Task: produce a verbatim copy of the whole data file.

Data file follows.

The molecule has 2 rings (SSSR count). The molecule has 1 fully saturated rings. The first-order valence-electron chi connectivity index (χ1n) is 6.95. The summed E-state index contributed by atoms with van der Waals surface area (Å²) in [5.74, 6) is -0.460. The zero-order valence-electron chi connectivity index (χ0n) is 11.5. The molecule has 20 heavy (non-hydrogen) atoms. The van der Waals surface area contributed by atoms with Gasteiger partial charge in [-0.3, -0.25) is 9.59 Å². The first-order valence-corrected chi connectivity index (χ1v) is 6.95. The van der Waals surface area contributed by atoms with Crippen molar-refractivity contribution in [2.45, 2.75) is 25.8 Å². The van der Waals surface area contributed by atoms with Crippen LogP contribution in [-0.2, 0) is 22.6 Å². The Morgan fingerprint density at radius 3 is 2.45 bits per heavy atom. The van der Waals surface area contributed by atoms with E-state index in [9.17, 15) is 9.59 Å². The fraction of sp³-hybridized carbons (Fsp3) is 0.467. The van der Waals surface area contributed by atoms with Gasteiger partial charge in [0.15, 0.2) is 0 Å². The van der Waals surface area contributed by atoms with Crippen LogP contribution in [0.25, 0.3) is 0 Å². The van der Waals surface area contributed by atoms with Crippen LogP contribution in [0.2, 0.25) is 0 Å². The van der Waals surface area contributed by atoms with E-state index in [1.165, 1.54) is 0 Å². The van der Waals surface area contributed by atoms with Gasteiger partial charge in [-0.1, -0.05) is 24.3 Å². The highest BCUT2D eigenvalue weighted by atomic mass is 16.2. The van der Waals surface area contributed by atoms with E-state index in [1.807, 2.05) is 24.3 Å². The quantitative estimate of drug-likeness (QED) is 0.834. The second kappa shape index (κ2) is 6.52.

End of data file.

The molecule has 2 rings (SSSR count). The molecule has 1 fully saturated rings. The first-order valence-electron chi connectivity index (χ1n) is 6.95. The summed E-state index contributed by atoms with van der Waals surface area (Å²) in [5.74, 6) is -0.460. The zero-order valence-electron chi connectivity index (χ0n) is 11.5. The molecule has 20 heavy (non-hydrogen) atoms. The van der Waals surface area contributed by atoms with Gasteiger partial charge in [-0.3, -0.25) is 9.59 Å². The first-order valence-corrected chi connectivity index (χ1v) is 6.95. The van der Waals surface area contributed by atoms with Crippen molar-refractivity contribution in [2.45, 2.75) is 25.8 Å². The van der Waals surface area contributed by atoms with Crippen LogP contribution in [-0.2, 0) is 22.6 Å². The Morgan fingerprint density at radius 3 is 2.45 bits per heavy atom. The van der Waals surface area contributed by atoms with E-state index in [9.17, 15) is 9.59 Å². The fraction of sp³-hybridized carbons (Fsp3) is 0.467. The van der Waals surface area contributed by atoms with Gasteiger partial charge in [0.15, 0.2) is 0 Å². The van der Waals surface area contributed by atoms with Crippen LogP contribution in [0.25, 0.3) is 0 Å². The van der Waals surface area contributed by atoms with Crippen LogP contribution in [0.2, 0.25) is 0 Å². The van der Waals surface area contributed by atoms with E-state index in [1.165, 1.54) is 0 Å². The van der Waals surface area contributed by atoms with Gasteiger partial charge in [-0.1, -0.05) is 24.3 Å². The highest BCUT2D eigenvalue weighted by atomic mass is 16.2. The van der Waals surface area contributed by atoms with E-state index in [1.807, 2.05) is 24.3 Å². The quantitative estimate of drug-likeness (QED) is 0.834. The second kappa shape index (κ2) is 6.52.